Winter gets a as Ally and Ivy’s nanny, after Ally decides she’s going to go back to work. Ivy’s mostly been supportive, but she ends up pushing Ally to get over herself and re-enter the world, which is fair enough. We shortly thereafter find out that part of Ivy’s resentment is that Ally voted for Jill Stein, and Ivy feels some blame toward her about the election. This is a dynamic I definitely hope they explore more. There are surely a lot of liberal households who are somewhat divided due to third party votes, and it’s not something discussed or dissected very often, so it would be interesting to see.

Winter turns out to be the world’s absolute worst nanny, and immediately after finding out Oz likes the murder-clown comics brings him to the dark web. Like, outside of starting an adolescent fighting ring and broadcasting it to take bets on Facebook live, I’m not sure there’s much worse a nanny could do and still keep the kid alive than introduce them to the deep web. Oz wants to stop watching, but Winter tells him it’s like a vaccination — he’s weak now, but the more he watches, the more he’ll be immunized against it — meaning violence. Based on the show he’s in, seems safe to say he’s going to get a lot of exposure. Winter goes to get something from downstairs, and in the meantime Oz sees a bunch of clowns piling out of an ice cream truck through the window. He tells Winter, but she doesn’t see it — still, she takes him outside across the street to investigate, where they basically hear the neighbors getting murdered.

Ally and Ivy come home after Ally has another break down to find their neighborhood a crime scene. Oz tells them about the clowns, but Winter shuts that down as soon as Oz is out of earshot, telling them that he made it up. Still, their neighbors, the Changs, are definitely dead. The detective — a white-haired Colton Haynes — tells them they’re safe, and that it appeared to be a murder-suicide. But since Ally and Oz have now seen these clowns, there’s some doubt there. Then again, they’re related. I don’t know anything about the hereditary nature of hallucinations (by which I mean, I doubt there is such a thing) but television shows have pulled weirder explanations out of the ether before, so who knows.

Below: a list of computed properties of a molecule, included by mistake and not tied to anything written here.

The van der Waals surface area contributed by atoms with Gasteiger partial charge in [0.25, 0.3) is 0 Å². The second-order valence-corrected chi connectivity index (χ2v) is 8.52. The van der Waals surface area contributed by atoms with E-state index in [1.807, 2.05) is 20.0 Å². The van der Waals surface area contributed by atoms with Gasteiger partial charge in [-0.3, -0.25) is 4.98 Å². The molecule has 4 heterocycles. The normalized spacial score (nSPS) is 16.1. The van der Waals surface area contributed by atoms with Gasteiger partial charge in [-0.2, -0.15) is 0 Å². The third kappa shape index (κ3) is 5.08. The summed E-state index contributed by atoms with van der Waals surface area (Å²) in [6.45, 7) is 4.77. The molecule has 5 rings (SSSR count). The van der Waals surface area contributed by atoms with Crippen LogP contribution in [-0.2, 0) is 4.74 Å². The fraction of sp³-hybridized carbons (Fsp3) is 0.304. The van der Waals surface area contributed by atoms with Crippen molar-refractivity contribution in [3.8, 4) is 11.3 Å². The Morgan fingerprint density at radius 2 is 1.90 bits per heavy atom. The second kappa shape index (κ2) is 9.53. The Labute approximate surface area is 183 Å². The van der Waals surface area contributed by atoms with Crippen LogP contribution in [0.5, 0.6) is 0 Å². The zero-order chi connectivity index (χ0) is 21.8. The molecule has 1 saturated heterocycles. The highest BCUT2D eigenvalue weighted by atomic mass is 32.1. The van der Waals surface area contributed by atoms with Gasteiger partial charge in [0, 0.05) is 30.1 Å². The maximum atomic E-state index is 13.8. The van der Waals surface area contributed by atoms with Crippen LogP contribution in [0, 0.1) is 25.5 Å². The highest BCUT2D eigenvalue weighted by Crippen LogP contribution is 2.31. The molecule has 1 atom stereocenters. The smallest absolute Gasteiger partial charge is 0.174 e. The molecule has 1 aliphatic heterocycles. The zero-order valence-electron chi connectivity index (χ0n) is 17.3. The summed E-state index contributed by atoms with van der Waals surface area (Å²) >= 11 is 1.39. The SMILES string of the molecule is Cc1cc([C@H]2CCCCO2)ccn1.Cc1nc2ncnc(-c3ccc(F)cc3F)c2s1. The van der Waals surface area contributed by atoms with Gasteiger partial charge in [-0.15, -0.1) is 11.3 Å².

Full disclosure, this will be my first full season of American Story, because I’m an enormous baby and jump constantly when watching anything that even approaches horror. So I don’t fully know what the show’s ways are, and this might be a really dense supposition for a seasoned viewer. But assuming the clowns are real, and they’re targeting Ally, a green party lesbian, and the Mayfair-Richards’ neighbors, the Changs, and we’ve heard Kai announce that the answer to everything is scaring people to such an extent that they give up and give over to the state to protect them, and his vague threat about nothing being more dangerous than a humiliated man… my money’s on the crazy murder clowns being a bunch of Trump supporters. Which, really, just seems accurate.


Season 7, Episode 1 (S07E01)
American Story airs Tuesdays at 10PM on FX

Read all of our reviews of American Horror Story here. 
Read our reviews of more of your favorite shows here.

Keep up with all of Alyssa’s reviews here.

 | Contributor

Leave A Reply